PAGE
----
In my interaction with people, the general understanding of mindfulness practice is about being in the present moment. Even though when they may not have in-depth knowledge nor practise it.
On the surface, some may interpret being in the present moment to mean be aware of what is in front of you, not doing anything or not thinking about anything else.
The mechanics of being in the present moment is much more rigorous. For some people, it may not be apparent where they should pay their attention. And when it feels like many things are happening concurrently, which particular thing should they pay attention to. Let’s take the case of myself sitting here, typing this article. When I am typing, my attention is on the typing itself. Halfway through, an itch arises on my face. I know it and I reach out to scratch the itch. I continue to think about what I want to write next and I purse my lips. Those are the things that I pay attention to. I am also aware that I have crossed my feet. Then I notice the intention in the mind before the actions are carried out.
Most prominent sensation
So if we want to practise “being in the present moment”, what should we pay attention to? A rule of thumb is to pay attention to whichever sensation that is the most prominent. This prominent sensation becomes the object of attention. The object could be bodily sensations like itchiness, a pain, warmth, release, hearing, tasting, smelling and seeing. It could be emotion like anger, joy, frustration, sadness, anxiety, dullness, love, calm, fear and disgust. It could also be a thought like still images, moving images, regrets, planning thought, rumination and worrying thought. Investigate this object with curiosity and kindness. If the object is a pain, then how does it feel like? Is there pulsing? Does it come and go or is it constant? Is it associated with an emotion, like irritation, or aversion? When the irritation that arises due to the pain becomes prominent, the attention should switch to the irritation.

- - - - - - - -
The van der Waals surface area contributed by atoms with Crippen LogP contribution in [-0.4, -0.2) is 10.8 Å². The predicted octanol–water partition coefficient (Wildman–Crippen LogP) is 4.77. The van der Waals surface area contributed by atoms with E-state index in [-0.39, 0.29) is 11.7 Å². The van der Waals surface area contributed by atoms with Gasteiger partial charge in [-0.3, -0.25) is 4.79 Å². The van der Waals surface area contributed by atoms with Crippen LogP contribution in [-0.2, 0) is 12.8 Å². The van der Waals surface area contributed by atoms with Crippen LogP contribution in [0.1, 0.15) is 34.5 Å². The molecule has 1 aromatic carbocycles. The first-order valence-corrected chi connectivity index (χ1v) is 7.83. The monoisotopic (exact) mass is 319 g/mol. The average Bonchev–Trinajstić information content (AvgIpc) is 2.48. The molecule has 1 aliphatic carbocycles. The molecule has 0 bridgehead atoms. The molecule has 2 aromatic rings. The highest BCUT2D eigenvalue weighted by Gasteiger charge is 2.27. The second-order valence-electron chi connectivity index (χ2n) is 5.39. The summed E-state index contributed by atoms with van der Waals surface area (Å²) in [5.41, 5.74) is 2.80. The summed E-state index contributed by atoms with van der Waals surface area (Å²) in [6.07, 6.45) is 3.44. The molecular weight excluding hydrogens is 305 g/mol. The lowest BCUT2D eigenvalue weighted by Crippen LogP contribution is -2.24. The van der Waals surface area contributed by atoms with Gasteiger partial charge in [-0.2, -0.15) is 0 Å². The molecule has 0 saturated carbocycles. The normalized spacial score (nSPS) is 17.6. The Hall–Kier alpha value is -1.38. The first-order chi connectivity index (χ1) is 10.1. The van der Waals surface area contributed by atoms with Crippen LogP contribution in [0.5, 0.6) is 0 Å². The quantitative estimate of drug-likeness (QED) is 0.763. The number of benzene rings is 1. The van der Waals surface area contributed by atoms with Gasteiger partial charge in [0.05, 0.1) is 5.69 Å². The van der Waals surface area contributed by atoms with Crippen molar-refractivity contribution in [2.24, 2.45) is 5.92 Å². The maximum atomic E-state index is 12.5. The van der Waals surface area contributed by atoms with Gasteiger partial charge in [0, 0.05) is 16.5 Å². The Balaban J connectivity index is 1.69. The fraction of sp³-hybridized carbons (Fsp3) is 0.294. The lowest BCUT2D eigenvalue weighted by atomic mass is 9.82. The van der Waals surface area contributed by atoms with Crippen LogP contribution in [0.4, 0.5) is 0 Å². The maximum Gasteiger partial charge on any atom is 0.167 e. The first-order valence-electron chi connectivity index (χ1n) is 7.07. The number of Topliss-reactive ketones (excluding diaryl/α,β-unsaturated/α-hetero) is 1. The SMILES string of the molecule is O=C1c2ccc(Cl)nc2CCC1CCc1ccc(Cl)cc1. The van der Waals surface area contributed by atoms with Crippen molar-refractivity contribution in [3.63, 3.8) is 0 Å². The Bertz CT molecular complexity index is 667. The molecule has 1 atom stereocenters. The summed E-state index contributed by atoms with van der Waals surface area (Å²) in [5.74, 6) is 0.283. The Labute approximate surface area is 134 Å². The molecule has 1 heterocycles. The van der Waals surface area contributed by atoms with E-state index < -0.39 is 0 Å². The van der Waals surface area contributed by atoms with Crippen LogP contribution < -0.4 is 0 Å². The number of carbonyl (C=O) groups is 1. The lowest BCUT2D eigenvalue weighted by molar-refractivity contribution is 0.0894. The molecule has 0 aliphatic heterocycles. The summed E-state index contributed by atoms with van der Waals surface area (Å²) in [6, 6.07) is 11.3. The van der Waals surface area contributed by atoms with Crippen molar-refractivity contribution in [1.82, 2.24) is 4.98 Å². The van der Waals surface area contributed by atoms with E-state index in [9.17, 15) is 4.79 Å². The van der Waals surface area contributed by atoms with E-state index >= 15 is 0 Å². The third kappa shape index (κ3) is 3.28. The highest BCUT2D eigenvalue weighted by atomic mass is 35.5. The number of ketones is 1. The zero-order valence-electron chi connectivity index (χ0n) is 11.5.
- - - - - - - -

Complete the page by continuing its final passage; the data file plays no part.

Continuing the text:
For the case when the object is a thought, know whether it lingers on or disappears after you become aware of it. When you don’t know where to put your attention on, then you should notice that ‘doubt’ has arisen – that is the present object. If you feel bored reading all these, your attention should be on the ‘boredom’ that is present. You may switch attention to accompanying thought, like the wish to stop and walk away. Noticing each sensation may sound very mechanically. It feels like you are doing a drill, but practising this way will sharpen the mindfulness skill.
In conclusion, ‘being in the present moment’ is to be aware of the most prominent sensation at each moment, be it a physical sensation, an emotion or a thought.